Before the end of World War II, roads were poor and cars were not yet on the market. As a new teacher at Lexington High School, Eugenia was befriended by the late Miss Sula Muse who sort of "took me in", she says. Her boarding house, as she called it, was an experience in education, Eugenia recalls, At the long dinner table, the late Robert E. White could answer all questions she needed answering to prevent her from ‘‘being too ignorant at school." Those are her words, not mine. Then there was Dr. Maxwell telling the weather forecast along with his opinions of world affairs. Little Billy Brooks, as she called him, was usually unhappy about his spelling lesson. Somehow I can't seem to connect that Billy Brooks with our congenial and efficient lawyer of today. People from the stores and banks often came for meals and conversations was lively. The cook, Aunt Nancy, was busy in the kitchen and Mrs. Muse was busy everywhere.

For a while Eugenia lived with Mr. and Mrs. Dewey Howell, and their daughter, Anne. Living there also were the Rhodes twins, Pauline and Aline.

Those were war years and building was at a standstill. More people were put into small places. That was true of classes too. Many high school teachers had more than 40 students, even English and social science classes.

After the war ended, roads were still dirt roads and automobiles were quite scarce. During the school year, she lived with the Jim Page family. They had a roomy new house on Broad Street. Mrs. None Ringold was the mother of the family and Miss Eula Mae Ringold, both now deceased, was a teacher as were Mr. and Mrs. Page. Charline Romans, librarian at the nearby high school, shared a room with Eugenia.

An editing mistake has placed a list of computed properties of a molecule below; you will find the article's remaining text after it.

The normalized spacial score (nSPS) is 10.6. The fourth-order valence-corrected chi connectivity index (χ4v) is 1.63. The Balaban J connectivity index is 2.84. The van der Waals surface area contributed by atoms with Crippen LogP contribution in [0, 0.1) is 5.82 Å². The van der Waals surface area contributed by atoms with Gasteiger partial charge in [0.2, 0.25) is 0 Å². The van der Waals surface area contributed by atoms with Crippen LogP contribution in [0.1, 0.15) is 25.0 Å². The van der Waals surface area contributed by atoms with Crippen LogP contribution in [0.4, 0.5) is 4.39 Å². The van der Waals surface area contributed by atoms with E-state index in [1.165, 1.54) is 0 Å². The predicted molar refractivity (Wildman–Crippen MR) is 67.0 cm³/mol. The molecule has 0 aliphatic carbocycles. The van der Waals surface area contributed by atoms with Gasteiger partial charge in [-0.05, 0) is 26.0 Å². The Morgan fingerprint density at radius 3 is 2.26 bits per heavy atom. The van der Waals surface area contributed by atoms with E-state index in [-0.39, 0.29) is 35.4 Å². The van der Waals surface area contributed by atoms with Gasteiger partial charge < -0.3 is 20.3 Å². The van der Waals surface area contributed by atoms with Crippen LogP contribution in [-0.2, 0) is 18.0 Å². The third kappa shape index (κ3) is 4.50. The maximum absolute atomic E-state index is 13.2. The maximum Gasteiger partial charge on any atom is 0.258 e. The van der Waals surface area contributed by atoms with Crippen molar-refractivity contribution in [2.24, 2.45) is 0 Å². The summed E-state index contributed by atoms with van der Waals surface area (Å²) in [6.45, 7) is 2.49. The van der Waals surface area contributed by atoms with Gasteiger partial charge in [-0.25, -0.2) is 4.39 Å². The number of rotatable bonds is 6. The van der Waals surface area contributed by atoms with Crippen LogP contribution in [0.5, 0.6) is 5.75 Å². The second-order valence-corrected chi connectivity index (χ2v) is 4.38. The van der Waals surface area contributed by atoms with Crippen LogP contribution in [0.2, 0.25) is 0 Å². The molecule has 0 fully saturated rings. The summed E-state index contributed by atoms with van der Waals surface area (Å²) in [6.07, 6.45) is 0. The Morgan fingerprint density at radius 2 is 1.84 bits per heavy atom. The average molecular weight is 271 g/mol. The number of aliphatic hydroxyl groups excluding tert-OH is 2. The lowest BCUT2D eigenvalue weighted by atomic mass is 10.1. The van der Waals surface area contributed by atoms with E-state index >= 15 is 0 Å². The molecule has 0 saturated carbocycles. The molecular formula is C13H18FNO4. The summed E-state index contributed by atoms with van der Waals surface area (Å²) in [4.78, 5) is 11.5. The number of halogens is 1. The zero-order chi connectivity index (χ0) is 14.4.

The passing years have brought the usual changes. Classes have become somewhat smaller and teacher turn-over is not so rapid. She says, "Those of us who worked so long together are like family now. I wish I could remember each student better, but after graduation so many of them are far away. It is good to see so many students coming back into the county to teach."

Between their army discharges and their return to UT, her brothers built their house. They had had no previous building experience and had no electricity for power. Building materials were scarce and expensive. They had for help two small cousins, Bill Powers and Bruce Dyer, to do odd jobs and run errands. The house is still their home and they love it.

Since Richard is a not-yet-retired farmer, their hobbies are still almost on the back-burner, so to speak, but when Eugenia really completely retires, she plans to do more reading, quilting and traveling. Her one trip to England with a Lambuth College class left her both surprised and humble.

As Tennyson had Ulysses say when the aged warrior returned home from the Trojan War, "I am a part of all I have met."

[The photograph used at the top is one of several of the family of George W. and Tinie Dyer Rushing provided by Mary Eugenia Rushing as part of an even larger series of photographs of the Dyer family.]